There appears to be a growing trend for player to use
blades with Balsa layers. So whatís so special about Balsa wood? Balsa
has some very unique properties that make them suitable for both
defensive and offensive styles blades.
Physical properties of balsa:
Balsa is a very light and low density type of wood. It is very soft, so
soft that you can easily dent it with your fingernail and leave a
permanent dent. Since it is not very strong by itself, itís usually
sandwiched between some stronger and harder plies or composite layers
which gives the blade strength.
Itís very low weight is one important reasons for the
popularity of balsa blades. There are balsa blades that weigh less than
50g, and combining these with some light rubbers, make it possible to
make complete bats of weights in the low 100g! Some players with
physical constraints may prefer such a bat, and others that use a lot of
wrist movement in their strokes will find itís much easier and quicker
with a low weight bat.
Characteristics of a balsa blades:
Since balsa is usually used for the inner or centre ply of a blade, the
feel of the blade is obviously effected by the outer plies as well. In
general balsa gives the blade a very soft feel, which makes it feel slow
and offers good control and touch, particularly on low impact strokes,
such as return of serves or pushes.
This properties makes it particularly attractive for long pimple (with
no sponge) players as the touch for drop shots or short balls is often
critical to their game.
The property of the Balsa layer changes depending on how hard the hits
the blade, it is not linear like most other types of wood. The higher
the impact, the quicker the rebound of the balsa. In contrast to the low
impact property, where slow balls are held by the balsa giving it long
dwell time, on high impact the balls is rebounded very quicky giving it
very short dwell time. Although this can be seen as a disadvantage,
since low dwell time generally means less control and less ability to
generate spin, the major advantage is for blocking and counter hitting,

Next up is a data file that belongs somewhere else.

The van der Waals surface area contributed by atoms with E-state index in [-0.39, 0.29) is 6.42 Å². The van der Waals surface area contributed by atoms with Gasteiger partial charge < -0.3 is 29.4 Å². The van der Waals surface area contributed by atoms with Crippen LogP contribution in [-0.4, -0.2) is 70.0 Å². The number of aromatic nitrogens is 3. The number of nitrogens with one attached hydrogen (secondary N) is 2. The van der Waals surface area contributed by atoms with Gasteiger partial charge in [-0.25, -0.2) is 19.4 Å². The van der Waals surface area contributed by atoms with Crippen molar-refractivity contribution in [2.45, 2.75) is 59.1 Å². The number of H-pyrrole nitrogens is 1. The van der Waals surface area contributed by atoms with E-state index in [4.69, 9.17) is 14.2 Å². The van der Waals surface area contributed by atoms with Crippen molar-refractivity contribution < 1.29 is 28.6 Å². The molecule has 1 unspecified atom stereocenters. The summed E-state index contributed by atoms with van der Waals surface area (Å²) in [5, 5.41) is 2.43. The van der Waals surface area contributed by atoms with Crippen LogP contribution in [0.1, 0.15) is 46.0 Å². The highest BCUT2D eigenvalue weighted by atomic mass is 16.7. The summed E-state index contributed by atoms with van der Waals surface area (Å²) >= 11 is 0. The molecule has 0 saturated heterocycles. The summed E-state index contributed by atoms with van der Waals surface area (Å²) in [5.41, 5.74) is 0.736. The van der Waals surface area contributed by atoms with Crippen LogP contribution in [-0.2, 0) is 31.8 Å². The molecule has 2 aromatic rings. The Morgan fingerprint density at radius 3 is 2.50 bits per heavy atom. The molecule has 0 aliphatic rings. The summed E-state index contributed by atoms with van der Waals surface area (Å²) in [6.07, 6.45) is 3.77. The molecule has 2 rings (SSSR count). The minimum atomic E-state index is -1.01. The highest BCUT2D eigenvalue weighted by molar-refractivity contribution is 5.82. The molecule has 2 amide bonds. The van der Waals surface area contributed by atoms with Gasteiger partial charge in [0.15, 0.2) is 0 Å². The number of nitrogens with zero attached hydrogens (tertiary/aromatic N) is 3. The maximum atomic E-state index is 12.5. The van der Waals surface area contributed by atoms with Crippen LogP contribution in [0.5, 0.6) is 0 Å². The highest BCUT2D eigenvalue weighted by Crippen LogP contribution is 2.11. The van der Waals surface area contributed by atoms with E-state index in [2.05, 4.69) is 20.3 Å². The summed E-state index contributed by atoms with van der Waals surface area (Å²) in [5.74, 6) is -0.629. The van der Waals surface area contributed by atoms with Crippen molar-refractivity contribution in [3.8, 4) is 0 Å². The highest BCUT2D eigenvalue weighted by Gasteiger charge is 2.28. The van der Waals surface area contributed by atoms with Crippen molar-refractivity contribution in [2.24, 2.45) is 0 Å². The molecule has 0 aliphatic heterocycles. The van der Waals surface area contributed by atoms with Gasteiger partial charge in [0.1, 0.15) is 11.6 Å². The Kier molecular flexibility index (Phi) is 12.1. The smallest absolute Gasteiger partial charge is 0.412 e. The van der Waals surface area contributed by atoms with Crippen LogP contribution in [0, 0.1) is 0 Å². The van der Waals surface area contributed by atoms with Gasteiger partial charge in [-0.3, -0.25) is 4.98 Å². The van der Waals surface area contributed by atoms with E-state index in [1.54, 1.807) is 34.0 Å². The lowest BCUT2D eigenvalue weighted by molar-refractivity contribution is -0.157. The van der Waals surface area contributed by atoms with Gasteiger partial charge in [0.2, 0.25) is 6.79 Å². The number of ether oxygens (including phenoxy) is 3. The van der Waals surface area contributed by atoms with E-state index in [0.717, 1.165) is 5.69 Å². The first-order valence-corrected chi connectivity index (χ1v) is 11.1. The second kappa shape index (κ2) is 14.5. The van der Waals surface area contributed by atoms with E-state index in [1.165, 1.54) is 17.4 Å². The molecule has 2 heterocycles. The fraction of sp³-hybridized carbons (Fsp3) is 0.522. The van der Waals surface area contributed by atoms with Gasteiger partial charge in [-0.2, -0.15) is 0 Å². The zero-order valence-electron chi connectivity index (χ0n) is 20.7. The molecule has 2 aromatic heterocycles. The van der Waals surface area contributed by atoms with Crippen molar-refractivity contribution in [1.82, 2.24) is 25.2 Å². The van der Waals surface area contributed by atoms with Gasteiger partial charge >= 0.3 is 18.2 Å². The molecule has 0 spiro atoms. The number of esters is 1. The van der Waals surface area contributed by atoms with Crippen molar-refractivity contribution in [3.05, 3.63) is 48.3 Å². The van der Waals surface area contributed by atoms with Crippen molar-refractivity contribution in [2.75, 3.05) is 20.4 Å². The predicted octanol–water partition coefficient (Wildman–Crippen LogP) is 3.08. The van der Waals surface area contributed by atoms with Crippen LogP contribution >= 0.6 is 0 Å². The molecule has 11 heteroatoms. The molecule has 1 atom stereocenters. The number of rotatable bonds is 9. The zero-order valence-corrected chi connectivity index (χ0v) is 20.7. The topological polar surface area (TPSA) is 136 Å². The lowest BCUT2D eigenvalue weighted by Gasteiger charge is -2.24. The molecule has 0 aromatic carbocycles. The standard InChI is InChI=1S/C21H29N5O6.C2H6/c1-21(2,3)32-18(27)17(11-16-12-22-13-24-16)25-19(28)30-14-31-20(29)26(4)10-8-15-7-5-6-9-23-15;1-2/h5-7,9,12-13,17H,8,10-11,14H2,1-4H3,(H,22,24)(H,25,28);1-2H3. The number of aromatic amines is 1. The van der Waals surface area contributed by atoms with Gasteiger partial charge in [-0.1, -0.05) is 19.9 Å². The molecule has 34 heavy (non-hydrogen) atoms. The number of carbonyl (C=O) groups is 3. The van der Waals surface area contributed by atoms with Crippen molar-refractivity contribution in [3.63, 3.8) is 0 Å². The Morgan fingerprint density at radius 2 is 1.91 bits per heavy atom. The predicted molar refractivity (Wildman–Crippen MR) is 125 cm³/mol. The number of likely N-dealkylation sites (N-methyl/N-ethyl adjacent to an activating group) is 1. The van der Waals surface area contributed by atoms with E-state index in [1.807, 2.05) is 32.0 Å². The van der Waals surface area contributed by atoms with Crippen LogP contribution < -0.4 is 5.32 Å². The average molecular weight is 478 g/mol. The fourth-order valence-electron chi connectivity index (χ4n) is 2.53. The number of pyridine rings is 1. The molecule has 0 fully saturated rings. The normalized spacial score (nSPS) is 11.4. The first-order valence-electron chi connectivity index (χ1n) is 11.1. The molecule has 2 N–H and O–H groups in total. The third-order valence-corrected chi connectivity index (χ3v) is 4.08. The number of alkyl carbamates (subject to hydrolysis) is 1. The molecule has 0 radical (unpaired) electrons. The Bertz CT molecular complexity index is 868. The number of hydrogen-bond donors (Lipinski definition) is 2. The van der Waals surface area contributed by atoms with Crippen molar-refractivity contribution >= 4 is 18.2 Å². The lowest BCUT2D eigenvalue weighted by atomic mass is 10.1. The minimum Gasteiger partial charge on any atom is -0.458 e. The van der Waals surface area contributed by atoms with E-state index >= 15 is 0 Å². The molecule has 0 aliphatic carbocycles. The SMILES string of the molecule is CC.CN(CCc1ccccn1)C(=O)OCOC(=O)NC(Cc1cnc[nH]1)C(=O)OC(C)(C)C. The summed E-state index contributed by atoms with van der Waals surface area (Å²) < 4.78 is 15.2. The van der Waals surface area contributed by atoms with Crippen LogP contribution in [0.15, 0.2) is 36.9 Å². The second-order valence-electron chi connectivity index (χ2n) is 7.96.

where low dwell time means much reduced sensitivity to spin, and the
ball comes back much quicker to your opponent.
This picture, courtesy of the German site
noppen-test.de illustrates the principle described above, where the red
curve shows a traditional blade, and the blue curve a balsa blade. (Tempo
refers to ball speed and Schlagstarke refers to how hard you hit
Thickness of balsa layers and stiffness of the
The thickness of the balsa layer, and the combination of this layer with
other wood or composite plies, allows manufacturer to make different
balsa blades to suit different styles. A thick layer tends to make the
blades stiffer and fast, which promotes the high impact property,
whereas a thin layer tends to promote the low impact properties.
Examples of different type Balsa Blades
A few different blades, and the style that they suit are given as
1. TSP Balsaplus Award 2.5/3.5
These blades are slightly oversize, and have a fairly thin (2.5 or
3.5mm) balsa layer, with harder outer plies and a glassfibre for both
strength and improved feel. The balsa layer on these blades tends to be
too thin to make the blade stiff and fast, but it exploits the low
impact properties, giving it outstanding feel and dwell time, ideal for
tradition choppers or defensive style players.
2. Dr N Firewall+, Donic Cayman
These blades have very thick balsa layers making them quite stiff, but
are designed to be medium speed, so that they exploit both the low and
high impact properties of the balsa layers. These types of blades tend
to be the most popular among long pimple players, particularly for a
close to the table blocking/hitting style game. Often a much faster and
very spinny rubber is used on the other side of the blade, allowing them
to bring a lot of spin into the ralleys, but also allow them to put the
ball away when mistakes (high balls) are drawn from the long pimle side.
3. TSP Balsaplus 8.5, Joola Cool, JUIC Air Titanium
These blade also have a thick balsa layer, and are designed to be very
fast. Although they still have some good touch for the short game, the
main strength of these blade is to generate great pace with little
effort, and are ideally suited for a close to the table blocking and
counterhitting game. They are also used by long pimple players, but for
those that play a fast and attacking game with them. Also very effective
with double inverted rubbers.
Although a thinner balsa layer is now commonly used in
a variety of other blades, the combination of the other plies tend to
dominate the style that the blade is suitable for, so itís too hard to
generalise further what style these blades suit.
Disadvantages of balsa:
Weíve covered some of the advantages of Balsa blades, so what are some
of the disadvantages, and what style is it generally not suitable for?
Generally for a modern looping style game, especially
away from the table, the balsa properties are not ideal. These styles
require good dwell time for and some flex in the blade, which gives them
more spin at high impact. Also the power of the balsa seems to diminish
a little away from the table, so except for defensive styles, balsa is
usually not the best choice away from the table, but suits a close to
the table style most.
The soft feel of the balsa also does not always seem
to provide a good match with very soft rubbers. A very soft rubber
already provides good dwell time for spin, and usually needs a harder
blade to give it a crisper feel for hitting, so balsa may not be the
ideal choice for this. As usual, there are always certainly exception to
this, and a lot depends on the style of the player.